The Worst 401(k) Mistake

Retirement

In my opinion, the worst 401(k) mistake is the failure to focus on employee outcomes. The “outcome” should be for employees to have enough money to retire with confidence and financial security.

To help employees get there, employers need to ask the right questions. For example, are employees participating in the plan? Are they saving enough to retire with financial security? Are they investing properly? Do employees know how much it costs to retire, so that they will have an adequate income for 20 years or more?

Those are critical questions. Yet, for most 401(k) plans, those questions are unanswered.

Let’s start with some background. 401(k) plans were created to be savings plans, not retirement plans. The purpose was to allow employees to save money that could enhance their retirement, but 401(k) plans were not intended to be the primary vehicle for retirement; they were intended to supplement defined benefit plans. That is no longer the case. 401(k) plans are now the main retirement plan for most employees.

In some ways, it’s unfortunate that 401(k) plans became popular in the 80s and 90s, when the stock market was booming. Because of that timing, many employees hoped for outsized investment returns to generate the money for a comfortable retirement. However, the stock market crashes of the early 2000s and 2007-2009 dashed those hopes

More recently, the focus of plan fiduciaries, often the members of a committee appointed by the employer to oversee the plan, has been on the costs of the plan’s investments—because fiduciaries have been sued for choosing overly expensive mutual funds.

Because of these historical developments, much of the attention of fiduciaries and employers has been on “funds and fees.” When I attend 401(k) committee meetings, most of the time is spent on the quality of the investments and a fair amount of time is spent on the expenses of the investments. However, very little time is spent on plan success . . . whether employees are on course to have enough money to retire.

This needs to change. The focus needs to be on the real-world role of 401(k) plans to enable employees to retire.

However, the law does not require employers to look at retirement outcomes. Employers and committee members can be sued for picking mediocre or overly expensive investments. But, they can’t be sued because employees don’t have enough money for retirement.

In other words, the focus on retirement benefits, rather than funds and fees, is a best practice. That means employers aren’t legally required to help employees improve savings and outcomes. But, there is more to life than satisfying the law’s minimal requirements . . . there are best practices of going above and beyond what the law requires. It’s the right thing to do.

What can employers do to improve the success of their plans? The answer is easy . . . tell their advisers, consultants and providers that they want to measure the outcomes of the plan and compare them to other similar companies. That’s called benchmarking. Once a company has benchmarked its plan against other similar companies, it can see if its employees are worse or better off than those at other companies. If their employees are not doing as well, then the employer should ask its advisers and providers for ideas about improving the outcomes. There are all kinds of solutions, and 401(k) specialists know what they are. The key is to ask.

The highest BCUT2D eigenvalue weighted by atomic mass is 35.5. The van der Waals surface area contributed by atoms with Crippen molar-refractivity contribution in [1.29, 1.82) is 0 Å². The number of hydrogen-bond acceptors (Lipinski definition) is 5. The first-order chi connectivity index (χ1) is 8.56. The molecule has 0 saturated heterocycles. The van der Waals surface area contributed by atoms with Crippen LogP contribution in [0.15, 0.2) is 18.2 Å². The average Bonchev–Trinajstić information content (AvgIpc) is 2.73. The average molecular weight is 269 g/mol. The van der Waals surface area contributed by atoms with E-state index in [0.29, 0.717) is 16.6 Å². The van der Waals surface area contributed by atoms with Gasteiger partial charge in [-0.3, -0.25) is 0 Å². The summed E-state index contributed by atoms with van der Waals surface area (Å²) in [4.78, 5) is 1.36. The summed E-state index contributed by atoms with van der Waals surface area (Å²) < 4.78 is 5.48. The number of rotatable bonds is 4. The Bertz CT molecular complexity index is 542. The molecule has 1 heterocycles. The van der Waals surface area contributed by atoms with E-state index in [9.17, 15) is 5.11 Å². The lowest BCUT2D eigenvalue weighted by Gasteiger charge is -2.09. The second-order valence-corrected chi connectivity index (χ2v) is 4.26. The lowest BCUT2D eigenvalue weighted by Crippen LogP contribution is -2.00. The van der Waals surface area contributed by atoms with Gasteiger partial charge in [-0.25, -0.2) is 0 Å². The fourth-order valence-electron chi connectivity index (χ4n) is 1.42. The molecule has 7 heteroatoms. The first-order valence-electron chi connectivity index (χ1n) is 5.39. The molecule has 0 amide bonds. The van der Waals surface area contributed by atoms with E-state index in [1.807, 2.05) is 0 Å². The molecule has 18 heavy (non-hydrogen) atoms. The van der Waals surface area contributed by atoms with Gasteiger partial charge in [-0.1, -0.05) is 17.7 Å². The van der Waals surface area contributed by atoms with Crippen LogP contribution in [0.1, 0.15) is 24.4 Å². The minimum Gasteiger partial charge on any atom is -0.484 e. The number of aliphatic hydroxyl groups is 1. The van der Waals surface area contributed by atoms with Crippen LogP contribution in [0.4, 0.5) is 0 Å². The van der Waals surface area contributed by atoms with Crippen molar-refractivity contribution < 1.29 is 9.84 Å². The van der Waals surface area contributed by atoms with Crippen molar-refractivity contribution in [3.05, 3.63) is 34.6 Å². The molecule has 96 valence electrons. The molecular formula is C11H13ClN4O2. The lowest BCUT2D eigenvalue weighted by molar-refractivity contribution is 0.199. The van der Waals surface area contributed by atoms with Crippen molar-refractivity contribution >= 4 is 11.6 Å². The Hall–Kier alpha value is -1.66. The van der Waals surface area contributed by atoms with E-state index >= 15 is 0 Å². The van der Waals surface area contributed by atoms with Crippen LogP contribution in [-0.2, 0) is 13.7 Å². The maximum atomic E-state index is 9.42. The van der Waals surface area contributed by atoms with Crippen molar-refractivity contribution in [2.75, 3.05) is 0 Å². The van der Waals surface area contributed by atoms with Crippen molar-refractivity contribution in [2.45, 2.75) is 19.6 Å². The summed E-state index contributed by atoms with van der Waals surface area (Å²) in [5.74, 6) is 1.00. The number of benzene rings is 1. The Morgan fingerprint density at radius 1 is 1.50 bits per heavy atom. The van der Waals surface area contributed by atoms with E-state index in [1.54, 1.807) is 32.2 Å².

What if a plan is benchmarked and it is doing better than the plans of the employer’s competitors? That’s good news. The employer and the committee members should take pride in those results. However, as good as the results may be, they can always be better. Even there, advisers and providers know the tools for improving plan success. A best practice is for the plan sponsor to ask for help, consider the answers, and then act.

What can employees do? Employees should benchmark themselves. That can be done through retirement income projections. If a plan doesn’t already offer those, employees should ask if the plan’s provider can generate that information. Once an employee receives personalized retirement income projections, he or she should compare that to a benchmark for adequate retirement income. Most experts recommend something around 70% of pay as a reasonable level for living in retirement. That takes into account social security, benefits from the retirement plan, and personal savings.

As with retirement income projections, many plan providers can offer individual benchmarks and “gap analysis.” What is “gap analysis?” That is a service that tells employees whether they are on course or not and, if not, how much more they need to save out of each paycheck. If your plan doesn’t provide gap analysis, ask your employer if the plan’s provider can add that service.

No matter what an employer does, though, most of the burden is on the employees. Good investments and low costs are helpful, but employee contributions are the driving force for retirement results.

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